The book starts off with information about how to live/eat with diabetes, as well as giving some easy substitutes and nutritional information. It also provides guidance for creating a meal plan, and the back has quick-and-easy meal plans already created for you from recipes from the book. I love this, because it’s more than just a cookbook, it actually teaches you about nutrition and putting together a fully balanced meal.

However, what makes a good cookbook is great recipes; the recipes in here are delicious and I love that they all offer different options for tweaking the recipe to your liking. While I don’t agree with some of the substitutions (some recipes call for artificial sweetener, which I refuse to ever use, instead of sugar), I’m able to take them and leave them as I like and still create a meal that is healthier than it would have been. My absolute favorite (low-calorie!) dishes that we’ve made from this book are the Almond Tea Cakes and the Turkey Chili.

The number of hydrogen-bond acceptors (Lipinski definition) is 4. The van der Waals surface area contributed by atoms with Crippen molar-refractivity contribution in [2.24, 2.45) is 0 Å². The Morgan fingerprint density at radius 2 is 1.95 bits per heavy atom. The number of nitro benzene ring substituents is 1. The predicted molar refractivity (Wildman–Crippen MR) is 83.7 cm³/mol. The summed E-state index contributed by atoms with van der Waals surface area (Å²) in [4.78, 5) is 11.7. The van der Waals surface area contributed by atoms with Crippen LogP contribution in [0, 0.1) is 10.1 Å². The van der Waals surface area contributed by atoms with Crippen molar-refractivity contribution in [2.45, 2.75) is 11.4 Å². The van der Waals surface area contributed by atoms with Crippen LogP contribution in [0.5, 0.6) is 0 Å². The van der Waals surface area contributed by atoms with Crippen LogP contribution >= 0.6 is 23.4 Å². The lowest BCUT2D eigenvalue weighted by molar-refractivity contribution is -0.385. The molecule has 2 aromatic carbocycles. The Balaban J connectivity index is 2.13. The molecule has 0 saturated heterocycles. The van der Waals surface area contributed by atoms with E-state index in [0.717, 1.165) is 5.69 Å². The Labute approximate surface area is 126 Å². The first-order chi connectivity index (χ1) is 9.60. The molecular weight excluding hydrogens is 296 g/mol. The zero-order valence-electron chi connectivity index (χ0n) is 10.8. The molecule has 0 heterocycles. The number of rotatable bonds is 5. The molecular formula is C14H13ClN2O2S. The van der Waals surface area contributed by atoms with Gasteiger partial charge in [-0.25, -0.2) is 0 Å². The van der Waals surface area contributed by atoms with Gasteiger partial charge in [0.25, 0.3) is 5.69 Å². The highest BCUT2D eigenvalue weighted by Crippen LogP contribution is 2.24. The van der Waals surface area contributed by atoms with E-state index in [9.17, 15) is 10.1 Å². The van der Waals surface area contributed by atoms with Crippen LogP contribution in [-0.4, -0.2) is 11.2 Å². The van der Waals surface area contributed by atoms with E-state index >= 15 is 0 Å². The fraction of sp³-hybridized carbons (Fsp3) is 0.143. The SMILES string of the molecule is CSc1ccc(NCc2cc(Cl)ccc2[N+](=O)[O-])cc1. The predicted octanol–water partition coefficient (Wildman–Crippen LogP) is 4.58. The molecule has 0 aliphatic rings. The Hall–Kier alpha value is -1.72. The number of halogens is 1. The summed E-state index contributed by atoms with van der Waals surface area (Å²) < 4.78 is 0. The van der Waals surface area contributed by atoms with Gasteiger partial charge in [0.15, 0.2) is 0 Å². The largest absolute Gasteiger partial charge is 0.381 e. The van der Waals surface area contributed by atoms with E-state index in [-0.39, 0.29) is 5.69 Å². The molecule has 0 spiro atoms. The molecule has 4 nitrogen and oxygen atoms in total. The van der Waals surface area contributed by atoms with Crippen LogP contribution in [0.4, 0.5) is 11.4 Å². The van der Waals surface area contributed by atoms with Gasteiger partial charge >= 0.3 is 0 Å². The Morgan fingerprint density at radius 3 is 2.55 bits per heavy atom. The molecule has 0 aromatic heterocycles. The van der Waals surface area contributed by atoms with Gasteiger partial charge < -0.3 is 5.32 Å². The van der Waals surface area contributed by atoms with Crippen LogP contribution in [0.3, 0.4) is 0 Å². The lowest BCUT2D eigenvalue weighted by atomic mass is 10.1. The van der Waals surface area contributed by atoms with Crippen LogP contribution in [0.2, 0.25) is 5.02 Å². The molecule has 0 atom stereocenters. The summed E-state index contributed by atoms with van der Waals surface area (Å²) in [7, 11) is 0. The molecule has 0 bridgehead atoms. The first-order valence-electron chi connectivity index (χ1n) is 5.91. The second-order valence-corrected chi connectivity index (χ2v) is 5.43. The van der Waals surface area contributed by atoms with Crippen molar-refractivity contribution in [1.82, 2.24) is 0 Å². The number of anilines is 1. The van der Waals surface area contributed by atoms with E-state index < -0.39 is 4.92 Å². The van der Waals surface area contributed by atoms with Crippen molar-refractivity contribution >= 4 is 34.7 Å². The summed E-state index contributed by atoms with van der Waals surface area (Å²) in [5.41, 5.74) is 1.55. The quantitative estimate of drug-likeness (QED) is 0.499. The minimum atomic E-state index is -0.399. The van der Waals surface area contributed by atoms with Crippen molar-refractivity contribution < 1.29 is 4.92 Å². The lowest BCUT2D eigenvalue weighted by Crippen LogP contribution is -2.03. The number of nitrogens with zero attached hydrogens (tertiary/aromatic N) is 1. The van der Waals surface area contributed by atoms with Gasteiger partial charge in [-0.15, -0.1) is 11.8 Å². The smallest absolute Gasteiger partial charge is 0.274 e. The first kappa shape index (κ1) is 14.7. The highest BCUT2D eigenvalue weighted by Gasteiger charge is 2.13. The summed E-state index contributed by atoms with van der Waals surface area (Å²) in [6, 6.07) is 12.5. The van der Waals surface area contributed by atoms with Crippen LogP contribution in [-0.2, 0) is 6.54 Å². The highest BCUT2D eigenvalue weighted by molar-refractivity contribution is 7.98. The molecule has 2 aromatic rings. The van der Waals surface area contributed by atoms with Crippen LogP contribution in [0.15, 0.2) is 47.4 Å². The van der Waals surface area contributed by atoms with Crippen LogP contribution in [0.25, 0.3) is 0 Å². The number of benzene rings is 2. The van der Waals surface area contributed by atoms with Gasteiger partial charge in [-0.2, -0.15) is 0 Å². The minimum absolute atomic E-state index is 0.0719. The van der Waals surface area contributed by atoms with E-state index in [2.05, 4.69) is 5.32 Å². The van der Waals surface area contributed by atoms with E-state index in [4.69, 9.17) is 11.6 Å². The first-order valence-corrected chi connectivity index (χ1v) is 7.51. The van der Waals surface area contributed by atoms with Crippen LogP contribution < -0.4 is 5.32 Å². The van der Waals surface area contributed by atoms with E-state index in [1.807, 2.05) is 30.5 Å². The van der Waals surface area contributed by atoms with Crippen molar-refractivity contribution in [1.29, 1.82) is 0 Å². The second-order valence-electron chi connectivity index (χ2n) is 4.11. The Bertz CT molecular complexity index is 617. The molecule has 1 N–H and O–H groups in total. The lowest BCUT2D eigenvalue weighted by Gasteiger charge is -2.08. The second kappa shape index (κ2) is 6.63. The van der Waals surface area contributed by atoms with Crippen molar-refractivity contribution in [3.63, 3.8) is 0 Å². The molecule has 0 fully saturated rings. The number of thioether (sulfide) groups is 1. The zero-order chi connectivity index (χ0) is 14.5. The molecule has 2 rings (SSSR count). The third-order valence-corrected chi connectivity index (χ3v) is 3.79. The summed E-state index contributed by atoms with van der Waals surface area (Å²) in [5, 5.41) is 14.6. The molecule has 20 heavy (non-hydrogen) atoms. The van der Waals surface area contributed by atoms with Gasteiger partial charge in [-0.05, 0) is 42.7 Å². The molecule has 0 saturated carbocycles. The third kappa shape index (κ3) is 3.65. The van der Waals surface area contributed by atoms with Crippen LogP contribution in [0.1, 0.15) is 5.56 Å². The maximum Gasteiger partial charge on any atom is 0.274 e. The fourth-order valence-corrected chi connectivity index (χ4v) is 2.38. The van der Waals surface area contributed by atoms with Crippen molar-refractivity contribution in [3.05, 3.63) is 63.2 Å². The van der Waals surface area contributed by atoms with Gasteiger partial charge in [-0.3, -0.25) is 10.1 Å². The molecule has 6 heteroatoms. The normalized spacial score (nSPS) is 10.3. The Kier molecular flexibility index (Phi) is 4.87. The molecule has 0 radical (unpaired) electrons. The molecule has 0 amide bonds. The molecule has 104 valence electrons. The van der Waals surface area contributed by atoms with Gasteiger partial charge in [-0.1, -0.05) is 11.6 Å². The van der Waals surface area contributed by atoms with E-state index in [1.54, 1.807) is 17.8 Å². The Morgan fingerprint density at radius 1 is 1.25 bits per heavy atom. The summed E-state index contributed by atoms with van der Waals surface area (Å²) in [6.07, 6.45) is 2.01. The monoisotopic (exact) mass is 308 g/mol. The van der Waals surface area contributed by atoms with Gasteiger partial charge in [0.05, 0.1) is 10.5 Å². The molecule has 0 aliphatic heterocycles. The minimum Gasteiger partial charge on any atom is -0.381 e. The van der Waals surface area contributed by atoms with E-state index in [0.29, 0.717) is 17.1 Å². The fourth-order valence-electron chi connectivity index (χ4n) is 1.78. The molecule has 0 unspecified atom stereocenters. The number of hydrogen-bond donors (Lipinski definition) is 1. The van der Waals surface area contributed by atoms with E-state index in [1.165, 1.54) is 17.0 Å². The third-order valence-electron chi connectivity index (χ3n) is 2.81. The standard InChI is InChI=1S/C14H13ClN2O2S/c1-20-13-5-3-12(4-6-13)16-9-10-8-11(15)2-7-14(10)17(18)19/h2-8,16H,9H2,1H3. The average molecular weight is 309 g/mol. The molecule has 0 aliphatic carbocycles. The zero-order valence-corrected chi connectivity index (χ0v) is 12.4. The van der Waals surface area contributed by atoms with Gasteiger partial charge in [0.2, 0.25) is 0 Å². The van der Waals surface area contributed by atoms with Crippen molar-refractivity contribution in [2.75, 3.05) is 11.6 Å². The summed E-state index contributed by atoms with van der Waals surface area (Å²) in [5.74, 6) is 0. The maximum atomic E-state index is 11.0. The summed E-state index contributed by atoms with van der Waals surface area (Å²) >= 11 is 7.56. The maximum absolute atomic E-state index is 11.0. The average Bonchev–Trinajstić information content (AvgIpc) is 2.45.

Image of almond tea cakes
Almond Tea Cakes

If you’re looking for a comprehensive cookbook with great ideas for keeping things healthy, this is the book for you. The dishes have a good balance with how much time it takes to make them and I have yet to dislike anything we’ve made from this. Such a great collection!

Beauty Review: Fresh Vitamin Nectar Vibrancy-Boosting Face Mask

This was very much a “meh” for me. While it’s a gentle face mask and certainly didn’t harm my skin, I really didn’t see any difference after I used it. The smell is DIVINE, but the texture is chunky with the fruits they put in it, which was kind of gross. Not my thing at all. It does what any sort of vitamin A/E infusion would do — make skin a little bit brighter and plumper, but for $62 for 3.3oz/100mL? No thank you. Not worth the price AT ALL. Just break open some Vitamin E capsules and rub it on your skin to get the same results.

Book Review: The One That Got Away by Leigh Himes

Title: The One That Got Away